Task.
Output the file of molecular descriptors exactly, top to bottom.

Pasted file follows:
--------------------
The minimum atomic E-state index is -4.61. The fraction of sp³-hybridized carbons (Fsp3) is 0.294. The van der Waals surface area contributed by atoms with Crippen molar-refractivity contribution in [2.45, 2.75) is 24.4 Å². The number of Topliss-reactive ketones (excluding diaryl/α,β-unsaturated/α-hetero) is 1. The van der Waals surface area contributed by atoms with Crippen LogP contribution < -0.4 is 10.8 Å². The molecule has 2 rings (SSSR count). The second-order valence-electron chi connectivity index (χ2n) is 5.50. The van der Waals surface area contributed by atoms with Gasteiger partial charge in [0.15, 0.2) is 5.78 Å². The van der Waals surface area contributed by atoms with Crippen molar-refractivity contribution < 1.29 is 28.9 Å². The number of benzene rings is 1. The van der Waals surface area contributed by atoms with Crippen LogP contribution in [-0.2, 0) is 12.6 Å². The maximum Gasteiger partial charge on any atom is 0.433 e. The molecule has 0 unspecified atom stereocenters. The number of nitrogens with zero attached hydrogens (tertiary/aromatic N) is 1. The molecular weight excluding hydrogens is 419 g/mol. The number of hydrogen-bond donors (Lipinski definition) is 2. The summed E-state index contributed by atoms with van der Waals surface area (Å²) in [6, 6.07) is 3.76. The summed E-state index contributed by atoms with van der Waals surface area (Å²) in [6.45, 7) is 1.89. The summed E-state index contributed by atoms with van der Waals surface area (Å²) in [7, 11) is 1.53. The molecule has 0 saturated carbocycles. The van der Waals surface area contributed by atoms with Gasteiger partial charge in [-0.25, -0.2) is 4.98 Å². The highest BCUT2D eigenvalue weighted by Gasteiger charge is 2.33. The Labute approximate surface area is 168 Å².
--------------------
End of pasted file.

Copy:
The minimum atomic E-state index is -4.61. The fraction of sp³-hybridized carbons (Fsp3) is 0.294. The van der Waals surface area contributed by atoms with Crippen molar-refractivity contribution in [2.45, 2.75) is 24.4 Å². The number of Topliss-reactive ketones (excluding diaryl/α,β-unsaturated/α-hetero) is 1. The van der Waals surface area contributed by atoms with Crippen LogP contribution < -0.4 is 10.8 Å². The molecule has 2 rings (SSSR count). The second-order valence-electron chi connectivity index (χ2n) is 5.50. The van der Waals surface area contributed by atoms with Gasteiger partial charge in [0.15, 0.2) is 5.78 Å². The van der Waals surface area contributed by atoms with Crippen molar-refractivity contribution < 1.29 is 28.9 Å². The number of benzene rings is 1. The van der Waals surface area contributed by atoms with Crippen LogP contribution in [-0.2, 0) is 12.6 Å². The maximum Gasteiger partial charge on any atom is 0.433 e. The molecule has 0 unspecified atom stereocenters. The number of nitrogens with zero attached hydrogens (tertiary/aromatic N) is 1. The molecular weight excluding hydrogens is 419 g/mol. The number of hydrogen-bond donors (Lipinski definition) is 2. The summed E-state index contributed by atoms with van der Waals surface area (Å²) in [6, 6.07) is 3.76. The summed E-state index contributed by atoms with van der Waals surface area (Å²) in [6.45, 7) is 1.89. The summed E-state index contributed by atoms with van der Waals surface area (Å²) in [7, 11) is 1.53. The molecule has 0 saturated carbocycles. The van der Waals surface area contributed by atoms with Gasteiger partial charge in [-0.25, -0.2) is 4.98 Å². The highest BCUT2D eigenvalue weighted by Gasteiger charge is 2.33. The Labute approximate surface area is 168 Å².